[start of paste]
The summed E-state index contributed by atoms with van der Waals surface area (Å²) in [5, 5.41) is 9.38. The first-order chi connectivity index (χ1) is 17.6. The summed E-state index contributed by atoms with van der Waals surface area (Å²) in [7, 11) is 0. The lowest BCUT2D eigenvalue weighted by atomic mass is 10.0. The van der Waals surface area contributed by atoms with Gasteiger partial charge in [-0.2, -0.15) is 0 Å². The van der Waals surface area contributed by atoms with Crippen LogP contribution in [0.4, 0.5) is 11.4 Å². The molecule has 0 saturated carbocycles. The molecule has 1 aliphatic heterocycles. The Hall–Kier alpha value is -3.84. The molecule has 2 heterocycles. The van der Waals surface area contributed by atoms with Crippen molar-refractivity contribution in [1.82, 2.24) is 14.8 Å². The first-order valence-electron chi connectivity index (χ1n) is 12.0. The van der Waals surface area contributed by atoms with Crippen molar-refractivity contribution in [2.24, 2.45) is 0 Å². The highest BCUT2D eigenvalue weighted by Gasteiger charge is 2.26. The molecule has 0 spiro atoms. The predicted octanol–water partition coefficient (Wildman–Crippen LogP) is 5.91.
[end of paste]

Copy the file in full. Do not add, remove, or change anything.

The summed E-state index contributed by atoms with van der Waals surface area (Å²) in [5, 5.41) is 9.38. The first-order chi connectivity index (χ1) is 17.6. The summed E-state index contributed by atoms with van der Waals surface area (Å²) in [7, 11) is 0. The lowest BCUT2D eigenvalue weighted by atomic mass is 10.0. The van der Waals surface area contributed by atoms with Gasteiger partial charge in [-0.2, -0.15) is 0 Å². The van der Waals surface area contributed by atoms with Crippen LogP contribution in [0.4, 0.5) is 11.4 Å². The molecule has 0 saturated carbocycles. The molecule has 1 aliphatic heterocycles. The Hall–Kier alpha value is -3.84. The molecule has 2 heterocycles. The van der Waals surface area contributed by atoms with Crippen molar-refractivity contribution in [1.82, 2.24) is 14.8 Å². The first-order valence-electron chi connectivity index (χ1n) is 12.0. The van der Waals surface area contributed by atoms with Crippen molar-refractivity contribution in [2.24, 2.45) is 0 Å². The highest BCUT2D eigenvalue weighted by Gasteiger charge is 2.26. The molecule has 0 spiro atoms. The predicted octanol–water partition coefficient (Wildman–Crippen LogP) is 5.91.